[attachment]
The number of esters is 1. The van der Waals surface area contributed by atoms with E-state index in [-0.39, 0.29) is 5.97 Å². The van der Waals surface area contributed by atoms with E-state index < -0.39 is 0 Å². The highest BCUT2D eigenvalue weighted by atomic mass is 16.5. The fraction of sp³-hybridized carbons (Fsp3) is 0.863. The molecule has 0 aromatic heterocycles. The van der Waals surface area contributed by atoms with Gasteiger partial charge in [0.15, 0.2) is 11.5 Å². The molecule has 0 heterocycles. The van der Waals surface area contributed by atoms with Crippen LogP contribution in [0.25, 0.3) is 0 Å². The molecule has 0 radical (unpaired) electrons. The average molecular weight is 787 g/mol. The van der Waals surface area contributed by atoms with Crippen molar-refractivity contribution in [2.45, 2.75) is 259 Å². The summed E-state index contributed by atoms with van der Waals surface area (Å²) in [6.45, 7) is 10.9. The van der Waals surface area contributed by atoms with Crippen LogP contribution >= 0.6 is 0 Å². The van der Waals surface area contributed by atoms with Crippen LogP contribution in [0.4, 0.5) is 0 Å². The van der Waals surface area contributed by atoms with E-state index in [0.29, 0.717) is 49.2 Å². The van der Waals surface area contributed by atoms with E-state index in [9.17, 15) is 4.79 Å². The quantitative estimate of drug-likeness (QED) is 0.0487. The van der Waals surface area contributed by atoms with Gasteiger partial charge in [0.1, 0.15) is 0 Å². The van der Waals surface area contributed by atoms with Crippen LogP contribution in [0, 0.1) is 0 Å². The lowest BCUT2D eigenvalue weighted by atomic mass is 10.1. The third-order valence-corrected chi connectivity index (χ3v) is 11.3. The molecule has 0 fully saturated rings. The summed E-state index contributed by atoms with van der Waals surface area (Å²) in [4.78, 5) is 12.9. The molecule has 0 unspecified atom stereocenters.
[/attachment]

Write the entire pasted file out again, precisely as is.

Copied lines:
The number of esters is 1. The van der Waals surface area contributed by atoms with E-state index in [-0.39, 0.29) is 5.97 Å². The van der Waals surface area contributed by atoms with E-state index < -0.39 is 0 Å². The highest BCUT2D eigenvalue weighted by atomic mass is 16.5. The fraction of sp³-hybridized carbons (Fsp3) is 0.863. The molecule has 0 aromatic heterocycles. The van der Waals surface area contributed by atoms with Gasteiger partial charge in [0.15, 0.2) is 11.5 Å². The molecule has 0 heterocycles. The van der Waals surface area contributed by atoms with Crippen LogP contribution in [0.25, 0.3) is 0 Å². The molecule has 0 radical (unpaired) electrons. The average molecular weight is 787 g/mol. The van der Waals surface area contributed by atoms with Crippen molar-refractivity contribution in [2.45, 2.75) is 259 Å². The summed E-state index contributed by atoms with van der Waals surface area (Å²) in [6.45, 7) is 10.9. The van der Waals surface area contributed by atoms with Crippen LogP contribution >= 0.6 is 0 Å². The van der Waals surface area contributed by atoms with Crippen LogP contribution in [0.4, 0.5) is 0 Å². The van der Waals surface area contributed by atoms with E-state index in [0.29, 0.717) is 49.2 Å². The van der Waals surface area contributed by atoms with E-state index in [9.17, 15) is 4.79 Å². The quantitative estimate of drug-likeness (QED) is 0.0487. The van der Waals surface area contributed by atoms with Gasteiger partial charge in [0.1, 0.15) is 0 Å². The van der Waals surface area contributed by atoms with Crippen LogP contribution in [0, 0.1) is 0 Å². The lowest BCUT2D eigenvalue weighted by atomic mass is 10.1. The third-order valence-corrected chi connectivity index (χ3v) is 11.3. The molecule has 0 fully saturated rings. The summed E-state index contributed by atoms with van der Waals surface area (Å²) in [4.78, 5) is 12.9. The molecule has 0 unspecified atom stereocenters.